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Fetal Fibronectin Testing for Suspected Preterm Labour

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1 Fetal Fibronectin Testing for Suspected Preterm Labour
An emerging standard of care (Note: Please feel free to use your own background design)

2 Fetal Fibronectin Testing for Suspected Preterm Labour
Objectives Discuss incidence of preterm labour provincially and nationally Describe the benefits of fetal fibronectin testing Outline insert province approach to this emerging standard of care Provide detailed clinical decision making and procedures for fFN testing

3 Preterm Labour (< 37 weeks)
1 in 5 pregnant women exhibit signs and symptoms of preterm labour. 3-4 % of births occur before 34 weeks Up to 70% of women identified as “high-risk” deliver at term. Maximum clinical judgment sensitivity for del <1week from admission was <50% with minimal cervical dilatation (< 3 cm.).

4 Preterm Birth Preterm birth rate is defined as the number of live births with a gestational age less than 37 weeks completed weeks gestation >7.6% (all Provinces) of all pregnancies result in preterm birth Sources: ACOG Technical Bulletin,1995, No. 206; National Vital Statistics Report 2000;48(3). St John EB et al. Am J Obstet Gynecol. 2000;182: Macones, Am J ObGyn, Vol 181, 12/99

5 Rate of Preterm Delivery by Province/Territory (excluding Ontario) 2000

6 Add own provincial data

7 The Challenge… The preterm birth rate has not decreased in the last thirty years!!!

8 20 percent increase Source: CPSS Report p. 74

9 How do we identify who is at Risk?
Preterm Birth How do we identify who is at Risk? Cervical Length Symptoms of PTL Risk Factors Fetal Fibronectin

10 Prevention/Intervention Strategies
Hydration Tocolytics Bedrest Education Targeting High Risk Women Home Uterine Monitoring Frequent Digital Exam Population Based strategies

11 Risk Assessment Markers
Biophysical markers Measurement of cervical length Biochemical markers Fetal fibronectin (fFN) Salivary estriol (E3) Corticotropin-releasing hormone (CRH) Interleukin-6 (IL-6)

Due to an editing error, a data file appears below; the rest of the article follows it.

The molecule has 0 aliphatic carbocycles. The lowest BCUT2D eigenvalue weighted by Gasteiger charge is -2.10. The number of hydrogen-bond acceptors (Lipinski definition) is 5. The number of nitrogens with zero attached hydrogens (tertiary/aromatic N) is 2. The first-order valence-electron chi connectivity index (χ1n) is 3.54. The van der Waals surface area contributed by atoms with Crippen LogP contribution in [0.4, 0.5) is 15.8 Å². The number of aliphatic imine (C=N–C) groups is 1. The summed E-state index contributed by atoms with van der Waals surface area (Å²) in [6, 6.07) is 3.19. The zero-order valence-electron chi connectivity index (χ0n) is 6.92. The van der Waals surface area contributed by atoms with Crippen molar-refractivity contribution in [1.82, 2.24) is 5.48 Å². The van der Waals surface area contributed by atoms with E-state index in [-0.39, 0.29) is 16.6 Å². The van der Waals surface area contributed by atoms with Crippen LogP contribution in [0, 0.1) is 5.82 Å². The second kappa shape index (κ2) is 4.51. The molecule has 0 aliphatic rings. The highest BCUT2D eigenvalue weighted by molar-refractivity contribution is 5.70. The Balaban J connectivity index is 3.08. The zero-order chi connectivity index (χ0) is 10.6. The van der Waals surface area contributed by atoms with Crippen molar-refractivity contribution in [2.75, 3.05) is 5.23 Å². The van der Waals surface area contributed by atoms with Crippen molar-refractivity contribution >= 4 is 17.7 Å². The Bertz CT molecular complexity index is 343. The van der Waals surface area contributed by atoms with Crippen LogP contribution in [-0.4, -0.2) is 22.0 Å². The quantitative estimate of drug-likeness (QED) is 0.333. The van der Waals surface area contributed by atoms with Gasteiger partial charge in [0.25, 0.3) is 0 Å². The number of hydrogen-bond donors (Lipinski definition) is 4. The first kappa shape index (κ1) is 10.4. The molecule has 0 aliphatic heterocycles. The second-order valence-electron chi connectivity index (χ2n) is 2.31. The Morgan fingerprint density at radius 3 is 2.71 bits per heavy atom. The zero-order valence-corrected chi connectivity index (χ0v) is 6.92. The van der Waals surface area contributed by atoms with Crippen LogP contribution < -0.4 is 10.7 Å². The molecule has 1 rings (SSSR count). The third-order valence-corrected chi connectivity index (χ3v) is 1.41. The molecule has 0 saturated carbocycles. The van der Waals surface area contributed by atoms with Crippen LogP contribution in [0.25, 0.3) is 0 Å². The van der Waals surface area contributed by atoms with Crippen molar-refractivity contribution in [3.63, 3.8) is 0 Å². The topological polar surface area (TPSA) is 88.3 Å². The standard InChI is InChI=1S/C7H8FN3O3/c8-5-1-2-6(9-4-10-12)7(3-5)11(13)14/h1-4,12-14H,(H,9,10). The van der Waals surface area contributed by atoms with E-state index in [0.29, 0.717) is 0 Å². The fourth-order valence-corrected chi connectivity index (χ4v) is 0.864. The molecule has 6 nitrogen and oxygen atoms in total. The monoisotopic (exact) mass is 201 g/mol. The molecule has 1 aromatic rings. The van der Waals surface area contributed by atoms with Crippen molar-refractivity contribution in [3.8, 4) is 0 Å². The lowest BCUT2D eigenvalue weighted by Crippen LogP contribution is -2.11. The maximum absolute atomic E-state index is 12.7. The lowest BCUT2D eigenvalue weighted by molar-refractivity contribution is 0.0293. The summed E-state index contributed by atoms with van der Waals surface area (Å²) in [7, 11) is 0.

12 Potential Benefits of An Evidence-Based, Risk Assessment Marker
Identify women who are truly at risk. Identify and reassure women who are not at risk. Avoid separation of mother from her family. Avoid unnecessary expense of extended assessment time, admission time, transport to a tertiary centre. Avoid unnecessary tocolytic and steriod use. Improved resource utilization. Potential research benefits e.g. focus tocolytic trials on women who will potentially benefit.

13 Fetal Fibronectin (ƒFN)
Fetal Fibronectin (fFN) is not new in obstetrics practice 1st literature appeared in 1985; as an oncogene marker. 1st OB-specific literature appeared in 1991 in New England J. of Medicine by Lockwood, et al. >200 peer reviewed OB articles now published, 3 meta analyses, 9 Canada-specific abstracts presented at SOGC. Canada specific data documents reduced medication use, reduced hospital day stays, reduced transports Canadian data is from level III hospitals, rural and remote hospitals.

14 What is Fetal Fibronectin (ƒFN)
Glycoprotein found in extracellular matrix of amniotic membranes. Binds chorion to decidua. Normally found in cervico-vaginal secretions until 22 weeks gestation and again near the time of labour. Released into cervical/vaginal fluid in response to inflammation or separation of amniotic membranes from decidua. Presence after 24 weeks is indicative of imminent labour Fetal (ƒFN) immunoassay detects concentrations of fetal fibronectin protein in cervicovaginal fluids. Presence of >50 ng/mL considered positive.

15 Fetal Fibronectin (ƒFN)

16 Normal ƒFN Expression by Gestational Age

17 Key Terminology for Evaluating PTD Diagnostics
Negative Predictive Value (NPV): Answers the question, “If a woman has a negative test, how likely is she NOT to deliver prematurely?” Positive Predictive Value (PPV): Answers the question, “If a woman has a positive test, how likely is she to deliver prematurely?” Sensitivity: Percent of women who have preterm delivery whom the test correctly identifies Specificity: Percent of women who do NOT have preterm delivery whom the test correctly identifies

18 Utility of ƒFN for Predicting PTB in Symptomatic Women
PPV(%) NPV(%) Cx Dilatation(cm) Lockwood, 1991 (n=117) None Morrison, 1993 (n=28)  1 Iams, 1995 (n=192)  3 Burrus, 1995 (n=37)  3 Bartnicki, 1996 (n=112)  2 Peaceman, 1997 (n=725)  3

19 Threatened Preterm Labour